During these uncertain times we all need to look at the world for what it is right now and what it may become in the future, instead of just focusing on the way it was and what is missing. There are things that can come up in our day to remind us to enjoy what we do have, to stave off judgement, and to let things unfold as they may…if we keep our mind open.

For instance, I had a beautiful miniature Ficus tree that suddenly went dormant. All its leaves turned brown and dropped and it looked quite dead. The flowers that in circled the tree in the pot were thriving but the tree seemed to have expired. I just could not bear looking at its unhappy, bare branches. My spouse cut the tree way down just leaving a barely noticeable stump and after a couple of weeks the encircling flowers grew larger blossoms which engulfed the Ficus.

Today as I was watering that pot and I happened to notice that there were many tiny Ficus leaves on the stump hidden by the flowers. Wow, there is certainly life left in that tree I cheered to my spouse. This may seem like a trivial story, but it is one that has a deeper message. It can serve as a reminder that things may not be as they were or even as we hoped they might be, but there will always to be something to look forward to …if we keep our mind open.

Just look around and see people in the stores smiling under their masks and making eye contact with you. You can tell they are smiling because the smile is reflected in the eyes.

Let us find reasons to make the best of life as it comes to us.

Focus on What You Can Solve

Thriving under pressure means building a stronger sense of self. Here are some helpful tools to help you bounce back and focus on the problems you can actually solve:

*Fixing, planning, completing, growing, building, cleaning, planting, or creating things makes the waiting go by faster.

It can also help us stay away from uncertainty and dwelling. Say no worrying or negative mind spiraling and commit to creating a new and more positive world view.

*Adopt a positive view of the universe – stick with the “will” and skip the “won’t”

This starts with how we think and talk to ourselves. Using calming visual imagery or put the 2 for one rule into play: for every negative thought think of two positive images or things to be thankful for.

Having faith in ourselves comes from our belief system. Our positive beliefs come, in part, from being around positive people that can help support our will to thrive and move on.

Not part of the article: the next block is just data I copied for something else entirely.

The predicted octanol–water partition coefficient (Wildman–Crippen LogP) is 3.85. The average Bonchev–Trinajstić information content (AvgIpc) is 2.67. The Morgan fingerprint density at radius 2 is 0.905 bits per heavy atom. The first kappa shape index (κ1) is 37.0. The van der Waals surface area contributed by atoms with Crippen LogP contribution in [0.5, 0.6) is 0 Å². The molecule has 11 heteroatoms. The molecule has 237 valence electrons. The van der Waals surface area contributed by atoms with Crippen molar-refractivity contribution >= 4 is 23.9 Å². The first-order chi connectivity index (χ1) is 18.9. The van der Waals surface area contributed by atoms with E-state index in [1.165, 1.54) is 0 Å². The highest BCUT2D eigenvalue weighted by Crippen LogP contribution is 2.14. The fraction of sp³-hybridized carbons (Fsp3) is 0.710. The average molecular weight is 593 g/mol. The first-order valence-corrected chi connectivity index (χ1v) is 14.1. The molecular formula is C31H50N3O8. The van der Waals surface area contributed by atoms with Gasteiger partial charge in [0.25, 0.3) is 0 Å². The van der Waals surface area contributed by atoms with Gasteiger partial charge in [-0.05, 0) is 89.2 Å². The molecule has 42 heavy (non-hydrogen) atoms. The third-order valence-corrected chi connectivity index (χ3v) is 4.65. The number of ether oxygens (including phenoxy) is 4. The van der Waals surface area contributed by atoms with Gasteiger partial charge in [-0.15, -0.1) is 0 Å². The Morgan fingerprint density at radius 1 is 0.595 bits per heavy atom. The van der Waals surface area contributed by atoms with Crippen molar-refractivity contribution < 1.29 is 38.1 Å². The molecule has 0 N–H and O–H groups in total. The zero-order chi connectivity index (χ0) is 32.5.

*Seek support in your “friendship garden”

Including others in your friendship garden can help a lot, even online support or chat groups. A supportive network can foster resiliency, perspective, and growth.

*Look for Inspiration

Inspiration can be found in so many things such as poems, songs, books, and performances. If you like to read, consider joining a book club or consider listening to podcasts or audio books. If you are interested in reading, an author that may inspire you is Louise Hay (“You Can Heal Your Life”).



Since the start of the COVID-19 pandemic, nothing seems as it was. Our usual routines of work, exercise, family time, visiting with others, shopping and leisure activities have all drastically changed. Even though many of us feel stuck at home, we can still find ways to feel like our old selves again … maybe even better!

Let’s face it, we all deserve to feel good about ourselves despite the uncertainty in the air.

Here are some useful tips to reclaim–or even improve upon–the old you:


When we look back on past happy or successful moments, things look a bit brighter. We were happy; we were successful; we will be that way again! Looking through our rear view mirror at those funny or successful moments help us reset and learn to cope better with things temporarily outside our control.


We are all in this situation together, so we should be sure to stay connected emotionally even though we are physically separated. Our mobility has shrunken, but why not love and have fun with the ones we can connect with even if it’s just electronically? This includes family, neighbors, and former buddies from exercise, work, clubs or school. They are essentially all extended family and have been instrumental in making us the person we are today. Each of them can help us remember to enjoy ourselves, be ourselves and let our true essence out.


What better time than now to seek what we love to do and what we always wanted to do? As we grow in life our needs change and maybe it is time to give old pastimes a face lift (or find some new ones)? TV, video games and social media are okay in small doses but what about that hand-me-down watercolor kit or sewing machine in the back of the closet? Our hobbies are a true extension of our personalities. It is an activity where we can channel our creativity and feel like a new person again by creating something personal and unique.


We all know how to multitask but how about slowing down enough to look at our reflection. No one is made just right. So, why not learn to like what we see and stop focusing on the flaws. When was the last time we really complimented ourselves? Started today by making a point of taking a second look in the mirror and finding traits as well as features you can fall in love with.


Many external factors try to dictate what we should think, feel and like. We are not sheep, but individuals who can decide for ourselves what we truly want. Why not just look inside at our own preferences, history or beliefs? No one can tell us how or what will make us happy so take a moment to check out of social media and find the key to personal joy within ourselves.